Is Recycling Properly Just Wishful Thinking?

Have you ever dutifully rinsed out your recycling, put it in the bin and felt a bit virtuous because you’re doing the planet some good? Well not so fast. Recycling experts say that a lot of unrecyclable material is getting put in to recycling bins and it’s driving up the cost of the recycling process and rendering much of the material completely useless.

People want to do the right thing, but to get the best from recycling, people have to put the right materials in the bin. So that means no greasy pizza boxes or plastic bags, that can clog sorting machines and contaminate an entire batch of material.

Was it contamination that led to China’s ban?

In 2016, China received around two-thirds of the world’s plastic waste, but last year they banned the import of recyclables, largely because they were receiving so many loads that were contaminated with non-recyclable materials. In short, they were fed up of taking our junk.

What happens when recycling is contaminated?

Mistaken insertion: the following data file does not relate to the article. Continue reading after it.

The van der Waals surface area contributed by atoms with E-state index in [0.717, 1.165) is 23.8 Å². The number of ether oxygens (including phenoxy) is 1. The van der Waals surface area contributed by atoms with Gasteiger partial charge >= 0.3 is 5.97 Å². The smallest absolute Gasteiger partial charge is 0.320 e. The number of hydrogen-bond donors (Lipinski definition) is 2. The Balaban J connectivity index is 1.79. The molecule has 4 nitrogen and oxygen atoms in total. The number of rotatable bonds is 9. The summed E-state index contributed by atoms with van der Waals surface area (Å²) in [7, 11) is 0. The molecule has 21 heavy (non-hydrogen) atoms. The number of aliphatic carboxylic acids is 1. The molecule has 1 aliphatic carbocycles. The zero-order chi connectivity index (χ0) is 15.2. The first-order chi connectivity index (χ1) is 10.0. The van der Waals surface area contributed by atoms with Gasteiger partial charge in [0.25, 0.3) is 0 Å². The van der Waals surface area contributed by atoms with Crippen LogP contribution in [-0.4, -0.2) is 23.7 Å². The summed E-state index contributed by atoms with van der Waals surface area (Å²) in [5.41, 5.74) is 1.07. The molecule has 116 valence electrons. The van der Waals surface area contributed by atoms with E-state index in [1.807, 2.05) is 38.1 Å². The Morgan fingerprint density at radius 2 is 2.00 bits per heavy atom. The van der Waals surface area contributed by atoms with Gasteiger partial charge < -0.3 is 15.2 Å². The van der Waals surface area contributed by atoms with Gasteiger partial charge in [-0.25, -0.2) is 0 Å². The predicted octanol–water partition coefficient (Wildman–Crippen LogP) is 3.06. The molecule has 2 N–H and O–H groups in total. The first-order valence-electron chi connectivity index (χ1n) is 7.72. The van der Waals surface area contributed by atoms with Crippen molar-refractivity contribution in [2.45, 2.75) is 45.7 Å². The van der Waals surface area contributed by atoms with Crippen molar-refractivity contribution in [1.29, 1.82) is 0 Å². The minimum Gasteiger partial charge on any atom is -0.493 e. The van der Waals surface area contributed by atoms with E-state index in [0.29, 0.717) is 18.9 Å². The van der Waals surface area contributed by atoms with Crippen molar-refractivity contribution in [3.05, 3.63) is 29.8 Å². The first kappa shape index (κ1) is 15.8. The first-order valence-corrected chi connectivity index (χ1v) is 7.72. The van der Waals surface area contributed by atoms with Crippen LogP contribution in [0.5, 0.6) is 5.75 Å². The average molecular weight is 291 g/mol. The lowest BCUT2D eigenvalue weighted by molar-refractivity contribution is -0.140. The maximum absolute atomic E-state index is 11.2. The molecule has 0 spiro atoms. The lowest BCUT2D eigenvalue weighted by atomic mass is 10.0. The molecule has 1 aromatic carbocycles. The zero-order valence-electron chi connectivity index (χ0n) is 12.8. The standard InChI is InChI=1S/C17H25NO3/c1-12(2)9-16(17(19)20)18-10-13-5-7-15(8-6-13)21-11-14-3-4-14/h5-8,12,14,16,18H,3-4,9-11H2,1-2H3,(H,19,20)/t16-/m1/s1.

• Contamination can reduce the quality of recyclable materials which means they aren’t as valuable or that they can’t be sold at all.
  • Perfectly good recyclables can still end up in landfill if they are contaminated.
  • Many councils are checking for recycling contamination now and your bins might not be collected if you put the wrong items in them. You might get a sticker on your bin explaining why it hasn’t been collected, and repeatedly putting the wrong items in your bin can lead to a warning or even a fine.
  • Some materials like plastic bags can jam sorting machinery which makes the recycling process more difficult and costly.

How you can reduce contamination in your recycling bin

-          Check the label on packaging to see whether something can be recycled. It might help to check on your local council’s website too if you’re unsure.

-          Empty and rinse containers before you put them in your recycling bin.

Definitely don’t recycle:

Glass cookware, Pyrex and ovenware, drinking glasses and ceramics: These aren’t accepted in kerbside recycling collections and need to be taken to a recycling facility. The same rule applies to cutlery, crockery, pots and pans.

Nappies: They do include paper and pulp but they can’t be put in with your recycling. They should be put inside of a securely tied bag and put in with your general waste.